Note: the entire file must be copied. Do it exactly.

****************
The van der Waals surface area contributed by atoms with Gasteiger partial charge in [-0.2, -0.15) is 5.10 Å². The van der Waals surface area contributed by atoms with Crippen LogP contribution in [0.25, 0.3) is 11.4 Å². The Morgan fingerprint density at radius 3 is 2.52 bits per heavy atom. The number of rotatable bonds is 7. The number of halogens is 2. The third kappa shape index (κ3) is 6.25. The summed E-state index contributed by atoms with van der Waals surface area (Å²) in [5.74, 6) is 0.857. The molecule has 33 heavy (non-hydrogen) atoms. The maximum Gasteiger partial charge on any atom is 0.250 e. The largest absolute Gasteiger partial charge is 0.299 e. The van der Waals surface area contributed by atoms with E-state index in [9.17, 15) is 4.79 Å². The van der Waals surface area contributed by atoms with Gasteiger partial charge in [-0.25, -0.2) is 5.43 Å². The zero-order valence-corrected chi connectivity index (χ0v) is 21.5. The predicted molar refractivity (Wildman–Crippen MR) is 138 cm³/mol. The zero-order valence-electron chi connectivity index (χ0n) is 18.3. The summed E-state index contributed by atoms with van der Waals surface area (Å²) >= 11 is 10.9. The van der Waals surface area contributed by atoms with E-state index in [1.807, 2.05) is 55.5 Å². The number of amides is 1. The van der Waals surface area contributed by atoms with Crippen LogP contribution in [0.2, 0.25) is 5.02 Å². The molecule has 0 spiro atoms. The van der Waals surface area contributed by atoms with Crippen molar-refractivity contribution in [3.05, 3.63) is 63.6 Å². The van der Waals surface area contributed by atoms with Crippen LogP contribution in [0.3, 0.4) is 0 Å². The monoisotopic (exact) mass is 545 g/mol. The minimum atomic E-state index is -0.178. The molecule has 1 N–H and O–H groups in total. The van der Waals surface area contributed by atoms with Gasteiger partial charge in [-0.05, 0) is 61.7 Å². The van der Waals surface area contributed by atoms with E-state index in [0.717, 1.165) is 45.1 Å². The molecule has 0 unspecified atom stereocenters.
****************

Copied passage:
The van der Waals surface area contributed by atoms with Gasteiger partial charge in [-0.2, -0.15) is 5.10 Å². The van der Waals surface area contributed by atoms with Crippen LogP contribution in [0.25, 0.3) is 11.4 Å². The Morgan fingerprint density at radius 3 is 2.52 bits per heavy atom. The number of rotatable bonds is 7. The number of halogens is 2. The third kappa shape index (κ3) is 6.25. The summed E-state index contributed by atoms with van der Waals surface area (Å²) in [5.74, 6) is 0.857. The molecule has 33 heavy (non-hydrogen) atoms. The maximum Gasteiger partial charge on any atom is 0.250 e. The largest absolute Gasteiger partial charge is 0.299 e. The van der Waals surface area contributed by atoms with E-state index in [9.17, 15) is 4.79 Å². The van der Waals surface area contributed by atoms with Gasteiger partial charge in [-0.25, -0.2) is 5.43 Å². The zero-order valence-corrected chi connectivity index (χ0v) is 21.5. The predicted molar refractivity (Wildman–Crippen MR) is 138 cm³/mol. The zero-order valence-electron chi connectivity index (χ0n) is 18.3. The summed E-state index contributed by atoms with van der Waals surface area (Å²) >= 11 is 10.9. The van der Waals surface area contributed by atoms with E-state index in [1.807, 2.05) is 55.5 Å². The number of amides is 1. The van der Waals surface area contributed by atoms with Crippen LogP contribution in [0.2, 0.25) is 5.02 Å². The molecule has 0 spiro atoms. The van der Waals surface area contributed by atoms with Crippen molar-refractivity contribution in [3.05, 3.63) is 63.6 Å². The van der Waals surface area contributed by atoms with Crippen LogP contribution in [0.3, 0.4) is 0 Å². The monoisotopic (exact) mass is 545 g/mol. The minimum atomic E-state index is -0.178. The molecule has 1 N–H and O–H groups in total. The van der Waals surface area contributed by atoms with Gasteiger partial charge in [-0.05, 0) is 61.7 Å². The van der Waals surface area contributed by atoms with E-state index in [0.717, 1.165) is 45.1 Å². The molecule has 0 unspecified atom stereocenters.